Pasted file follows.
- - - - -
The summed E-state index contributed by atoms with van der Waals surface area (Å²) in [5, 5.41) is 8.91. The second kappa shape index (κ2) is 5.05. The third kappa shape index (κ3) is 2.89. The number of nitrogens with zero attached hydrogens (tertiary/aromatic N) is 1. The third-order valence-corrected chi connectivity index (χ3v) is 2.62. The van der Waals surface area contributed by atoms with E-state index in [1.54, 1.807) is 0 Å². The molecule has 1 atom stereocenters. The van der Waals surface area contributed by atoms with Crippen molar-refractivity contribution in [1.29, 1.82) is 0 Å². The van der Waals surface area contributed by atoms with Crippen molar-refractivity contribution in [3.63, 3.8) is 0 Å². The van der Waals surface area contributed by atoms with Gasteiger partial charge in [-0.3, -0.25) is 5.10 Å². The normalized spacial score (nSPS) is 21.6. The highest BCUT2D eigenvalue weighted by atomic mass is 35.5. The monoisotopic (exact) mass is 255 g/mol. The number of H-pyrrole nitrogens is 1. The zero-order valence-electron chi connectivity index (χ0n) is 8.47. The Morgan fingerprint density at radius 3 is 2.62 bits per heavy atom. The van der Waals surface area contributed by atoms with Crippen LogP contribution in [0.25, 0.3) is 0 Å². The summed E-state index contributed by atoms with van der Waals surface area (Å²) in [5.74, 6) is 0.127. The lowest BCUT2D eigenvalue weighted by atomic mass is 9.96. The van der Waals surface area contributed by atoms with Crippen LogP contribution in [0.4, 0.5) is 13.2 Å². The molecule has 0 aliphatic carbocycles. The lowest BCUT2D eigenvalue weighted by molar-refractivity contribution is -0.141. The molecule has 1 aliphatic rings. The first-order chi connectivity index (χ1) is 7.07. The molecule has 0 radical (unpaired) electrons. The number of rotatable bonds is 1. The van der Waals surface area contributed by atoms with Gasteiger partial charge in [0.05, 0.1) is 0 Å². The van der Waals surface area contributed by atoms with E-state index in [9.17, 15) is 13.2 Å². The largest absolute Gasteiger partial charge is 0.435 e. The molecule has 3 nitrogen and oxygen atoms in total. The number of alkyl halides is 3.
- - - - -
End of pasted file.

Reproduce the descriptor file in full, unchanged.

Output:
The summed E-state index contributed by atoms with van der Waals surface area (Å²) in [5, 5.41) is 8.91. The second kappa shape index (κ2) is 5.05. The third kappa shape index (κ3) is 2.89. The number of nitrogens with zero attached hydrogens (tertiary/aromatic N) is 1. The third-order valence-corrected chi connectivity index (χ3v) is 2.62. The van der Waals surface area contributed by atoms with E-state index in [1.54, 1.807) is 0 Å². The molecule has 1 atom stereocenters. The van der Waals surface area contributed by atoms with Crippen molar-refractivity contribution in [1.29, 1.82) is 0 Å². The van der Waals surface area contributed by atoms with Crippen molar-refractivity contribution in [3.63, 3.8) is 0 Å². The van der Waals surface area contributed by atoms with Gasteiger partial charge in [-0.3, -0.25) is 5.10 Å². The normalized spacial score (nSPS) is 21.6. The highest BCUT2D eigenvalue weighted by atomic mass is 35.5. The monoisotopic (exact) mass is 255 g/mol. The number of H-pyrrole nitrogens is 1. The zero-order valence-electron chi connectivity index (χ0n) is 8.47. The Morgan fingerprint density at radius 3 is 2.62 bits per heavy atom. The van der Waals surface area contributed by atoms with Crippen LogP contribution in [0.25, 0.3) is 0 Å². The summed E-state index contributed by atoms with van der Waals surface area (Å²) in [5.74, 6) is 0.127. The lowest BCUT2D eigenvalue weighted by atomic mass is 9.96. The van der Waals surface area contributed by atoms with Crippen LogP contribution in [0.4, 0.5) is 13.2 Å². The molecule has 0 aliphatic carbocycles. The lowest BCUT2D eigenvalue weighted by molar-refractivity contribution is -0.141. The molecule has 1 aliphatic rings. The first-order chi connectivity index (χ1) is 7.07. The molecule has 0 radical (unpaired) electrons. The number of rotatable bonds is 1. The van der Waals surface area contributed by atoms with Gasteiger partial charge in [0.05, 0.1) is 0 Å². The van der Waals surface area contributed by atoms with E-state index in [9.17, 15) is 13.2 Å². The largest absolute Gasteiger partial charge is 0.435 e. The molecule has 3 nitrogen and oxygen atoms in total. The number of alkyl halides is 3.